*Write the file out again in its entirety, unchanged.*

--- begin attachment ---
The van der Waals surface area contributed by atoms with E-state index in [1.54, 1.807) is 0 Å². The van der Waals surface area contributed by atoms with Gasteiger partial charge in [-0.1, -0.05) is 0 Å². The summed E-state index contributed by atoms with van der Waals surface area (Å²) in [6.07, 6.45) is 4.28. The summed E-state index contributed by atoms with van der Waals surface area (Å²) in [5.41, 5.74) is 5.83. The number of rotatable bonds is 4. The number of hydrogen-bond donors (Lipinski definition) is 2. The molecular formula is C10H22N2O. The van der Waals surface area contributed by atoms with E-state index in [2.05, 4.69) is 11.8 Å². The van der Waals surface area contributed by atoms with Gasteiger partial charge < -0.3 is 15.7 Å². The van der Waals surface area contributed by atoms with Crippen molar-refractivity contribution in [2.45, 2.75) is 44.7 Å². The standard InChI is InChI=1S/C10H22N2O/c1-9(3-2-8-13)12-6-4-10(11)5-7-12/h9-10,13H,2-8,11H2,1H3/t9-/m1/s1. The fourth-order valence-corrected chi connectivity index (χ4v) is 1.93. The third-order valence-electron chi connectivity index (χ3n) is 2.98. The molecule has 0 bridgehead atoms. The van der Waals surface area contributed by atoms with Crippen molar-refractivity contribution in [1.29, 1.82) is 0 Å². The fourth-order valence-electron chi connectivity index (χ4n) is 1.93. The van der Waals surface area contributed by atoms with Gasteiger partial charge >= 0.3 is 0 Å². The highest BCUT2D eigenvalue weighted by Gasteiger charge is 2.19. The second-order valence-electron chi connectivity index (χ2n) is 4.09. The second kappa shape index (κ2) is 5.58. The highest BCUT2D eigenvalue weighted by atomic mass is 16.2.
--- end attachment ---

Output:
The van der Waals surface area contributed by atoms with E-state index in [1.54, 1.807) is 0 Å². The van der Waals surface area contributed by atoms with Gasteiger partial charge in [-0.1, -0.05) is 0 Å². The summed E-state index contributed by atoms with van der Waals surface area (Å²) in [6.07, 6.45) is 4.28. The summed E-state index contributed by atoms with van der Waals surface area (Å²) in [5.41, 5.74) is 5.83. The number of rotatable bonds is 4. The number of hydrogen-bond donors (Lipinski definition) is 2. The molecular formula is C10H22N2O. The van der Waals surface area contributed by atoms with E-state index in [2.05, 4.69) is 11.8 Å². The van der Waals surface area contributed by atoms with Gasteiger partial charge < -0.3 is 15.7 Å². The van der Waals surface area contributed by atoms with Crippen molar-refractivity contribution in [2.45, 2.75) is 44.7 Å². The standard InChI is InChI=1S/C10H22N2O/c1-9(3-2-8-13)12-6-4-10(11)5-7-12/h9-10,13H,2-8,11H2,1H3/t9-/m1/s1. The fourth-order valence-corrected chi connectivity index (χ4v) is 1.93. The third-order valence-electron chi connectivity index (χ3n) is 2.98. The molecule has 0 bridgehead atoms. The van der Waals surface area contributed by atoms with Crippen molar-refractivity contribution in [1.29, 1.82) is 0 Å². The fourth-order valence-electron chi connectivity index (χ4n) is 1.93. The van der Waals surface area contributed by atoms with Gasteiger partial charge >= 0.3 is 0 Å². The highest BCUT2D eigenvalue weighted by Gasteiger charge is 2.19. The second-order valence-electron chi connectivity index (χ2n) is 4.09. The second kappa shape index (κ2) is 5.58. The highest BCUT2D eigenvalue weighted by atomic mass is 16.2.